Solar Geoengineering

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This page is about the intersection of solar geoengineering and machine learning. For an overview of solar geoengineering as a whole, please see the Wikipedia page on this topic.

Solar geoengineering (also known as "solar radiation management") refers of proposals aimed at increasing the amount of heat the Earth releases, in order to counteract global warming caused by the greenhouse effect. In particular, solar geoengineering proposals seek to "reflect a small fraction of sunlight back into space or increase the amount of solar radiation that escapes back into space to cool the planet."[1] Examples of such proposals include attempting to make clouds brighter so they reflect back more sunlight, installing sun shields in space, and scattering aerosols into the stratosphere in order to scatter a small amount of sunlight.[1]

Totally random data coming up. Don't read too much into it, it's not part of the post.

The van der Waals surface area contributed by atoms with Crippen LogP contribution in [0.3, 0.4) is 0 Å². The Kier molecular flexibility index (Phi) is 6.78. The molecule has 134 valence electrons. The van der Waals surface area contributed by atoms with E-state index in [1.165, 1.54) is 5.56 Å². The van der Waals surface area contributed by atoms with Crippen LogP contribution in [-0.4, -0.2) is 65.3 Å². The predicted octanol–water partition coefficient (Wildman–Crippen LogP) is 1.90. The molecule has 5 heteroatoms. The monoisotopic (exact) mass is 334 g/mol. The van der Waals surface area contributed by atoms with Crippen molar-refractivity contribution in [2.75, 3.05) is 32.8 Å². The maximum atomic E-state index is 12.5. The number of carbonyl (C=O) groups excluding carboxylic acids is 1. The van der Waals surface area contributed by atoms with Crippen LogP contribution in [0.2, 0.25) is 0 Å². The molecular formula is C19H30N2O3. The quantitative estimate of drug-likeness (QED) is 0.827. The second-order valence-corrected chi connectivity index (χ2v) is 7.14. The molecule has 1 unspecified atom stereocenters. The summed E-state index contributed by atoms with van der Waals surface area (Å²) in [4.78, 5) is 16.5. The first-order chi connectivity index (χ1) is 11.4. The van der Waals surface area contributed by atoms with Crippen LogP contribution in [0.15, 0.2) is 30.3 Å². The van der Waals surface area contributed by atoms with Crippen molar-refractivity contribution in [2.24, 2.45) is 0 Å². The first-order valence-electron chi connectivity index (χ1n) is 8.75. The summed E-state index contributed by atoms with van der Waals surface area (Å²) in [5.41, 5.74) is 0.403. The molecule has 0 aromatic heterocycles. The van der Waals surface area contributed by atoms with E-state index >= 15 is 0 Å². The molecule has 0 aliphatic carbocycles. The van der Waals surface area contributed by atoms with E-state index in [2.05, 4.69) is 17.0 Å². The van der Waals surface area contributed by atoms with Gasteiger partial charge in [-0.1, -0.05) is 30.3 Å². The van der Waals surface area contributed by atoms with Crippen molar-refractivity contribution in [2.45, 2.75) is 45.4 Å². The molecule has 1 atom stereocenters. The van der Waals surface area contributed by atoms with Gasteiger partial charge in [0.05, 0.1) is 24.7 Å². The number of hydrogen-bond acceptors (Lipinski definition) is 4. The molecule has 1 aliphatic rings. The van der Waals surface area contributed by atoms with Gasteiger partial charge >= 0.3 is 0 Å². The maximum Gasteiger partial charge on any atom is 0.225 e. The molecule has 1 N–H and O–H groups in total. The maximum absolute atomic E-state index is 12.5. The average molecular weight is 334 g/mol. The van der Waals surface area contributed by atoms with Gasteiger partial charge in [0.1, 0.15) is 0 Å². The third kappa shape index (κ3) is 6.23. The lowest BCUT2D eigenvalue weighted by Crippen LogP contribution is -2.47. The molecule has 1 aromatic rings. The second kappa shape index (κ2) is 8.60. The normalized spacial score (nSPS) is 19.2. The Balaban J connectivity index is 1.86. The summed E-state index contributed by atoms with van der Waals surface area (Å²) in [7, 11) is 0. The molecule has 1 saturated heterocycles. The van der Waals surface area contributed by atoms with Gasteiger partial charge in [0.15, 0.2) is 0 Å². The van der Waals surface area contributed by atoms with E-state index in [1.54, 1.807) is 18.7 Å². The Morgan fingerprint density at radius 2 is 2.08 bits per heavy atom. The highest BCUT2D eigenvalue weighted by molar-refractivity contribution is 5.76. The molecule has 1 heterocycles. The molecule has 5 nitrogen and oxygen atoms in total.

It is worth noting that solar geoengineering proposals come with many uncertainties and risks (regarding both implementation and effects), as well as governance challenges and ethical considerations.[2] In addition, since solar geoengineering proposals do not address the amount of CO2 or other greenhouse gases in the atmosphere, they do not necessarily address issues related to rising CO2 levels, such as ocean acidification.[2] As a result, solar geoengineering proposals are widely considered to be very much a "last resort" for addressing climate change.[3]

Although it has been argued that the "hardest and most important problems raised by solar geoengineering are non-technical,"[4] there are a number of technical problems that remain to be addressed, some of which may (speculatively) benefit from machine learning.[5]

Machine Learning Application Areas[edit | edit source]

There are a number of speculative applications of machine learning to solar geoengineering. (For more details on these problem areas, see the chapter on Solar Geoengineering in the paper "Tackling Climate Change with Machine Learning."[5])